"Our neighborhood is super stressed about this," White told the commission. "So, in the future it would be better if you engaged us and asked us whether or not we thought a commercial event is appropriate for our community, particularly a company like Palantir."
The concern isn't limited to the area just outside Cubberley. With Palantir recently making headlines for its role in building an intelligence system that could be used by the federal government to track immigrants (according to The Intercept, an investigative reporting site, Immigration and Customs Enforcement had awarded Palantir a $41-million contract in 2014 for the system), some have argued that the city's decision to assist the company clashes with its purported belief in inclusion and diversity.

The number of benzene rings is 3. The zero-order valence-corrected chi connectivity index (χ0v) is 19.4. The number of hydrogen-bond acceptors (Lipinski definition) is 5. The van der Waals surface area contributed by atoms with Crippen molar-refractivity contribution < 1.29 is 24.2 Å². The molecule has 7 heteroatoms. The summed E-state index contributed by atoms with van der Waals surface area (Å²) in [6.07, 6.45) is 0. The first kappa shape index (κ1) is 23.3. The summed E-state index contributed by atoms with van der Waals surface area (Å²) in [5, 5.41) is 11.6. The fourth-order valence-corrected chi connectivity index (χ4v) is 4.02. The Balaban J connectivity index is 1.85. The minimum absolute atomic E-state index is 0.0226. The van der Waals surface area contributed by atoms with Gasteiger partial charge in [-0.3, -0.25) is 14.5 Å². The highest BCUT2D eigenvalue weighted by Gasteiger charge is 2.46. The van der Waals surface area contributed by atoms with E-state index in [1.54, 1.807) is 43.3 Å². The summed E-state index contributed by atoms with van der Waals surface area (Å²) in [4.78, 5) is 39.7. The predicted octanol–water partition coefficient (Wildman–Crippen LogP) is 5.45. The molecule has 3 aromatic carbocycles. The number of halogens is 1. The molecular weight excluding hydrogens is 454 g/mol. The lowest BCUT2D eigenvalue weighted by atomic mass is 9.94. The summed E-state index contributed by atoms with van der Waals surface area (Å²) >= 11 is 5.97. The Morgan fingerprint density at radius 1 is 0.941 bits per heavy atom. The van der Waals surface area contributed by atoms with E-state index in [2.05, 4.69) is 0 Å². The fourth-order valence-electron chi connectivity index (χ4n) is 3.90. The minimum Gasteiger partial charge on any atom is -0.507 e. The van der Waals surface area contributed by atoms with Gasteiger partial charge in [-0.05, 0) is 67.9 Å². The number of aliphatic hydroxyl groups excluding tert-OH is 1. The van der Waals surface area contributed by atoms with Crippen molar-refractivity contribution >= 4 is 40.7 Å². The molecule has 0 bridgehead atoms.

Winter Dellenbach, a community activist who lives in Barron Park, noted that the council recently passed a resolution opposing attempts to undermine the security and rights of Palo Alto residents, regardless of immigration status.
"The resolution states that City staff and departments are to promote resident's safety and security, leading by example through equitable treatment of all," Dellenbach said. "Yet City staff has gone out of its way here to accommodate Palantir by granting its exclusive use of half a field for 17 days. This is a clear contravention of our resolution and should never have happened."
Others argued that while renting out public space can be appropriate, the city's arrangement with Palantir goes too far. Resident Bill Bucy said he believes people would be less upset if the facility was used for just a few days.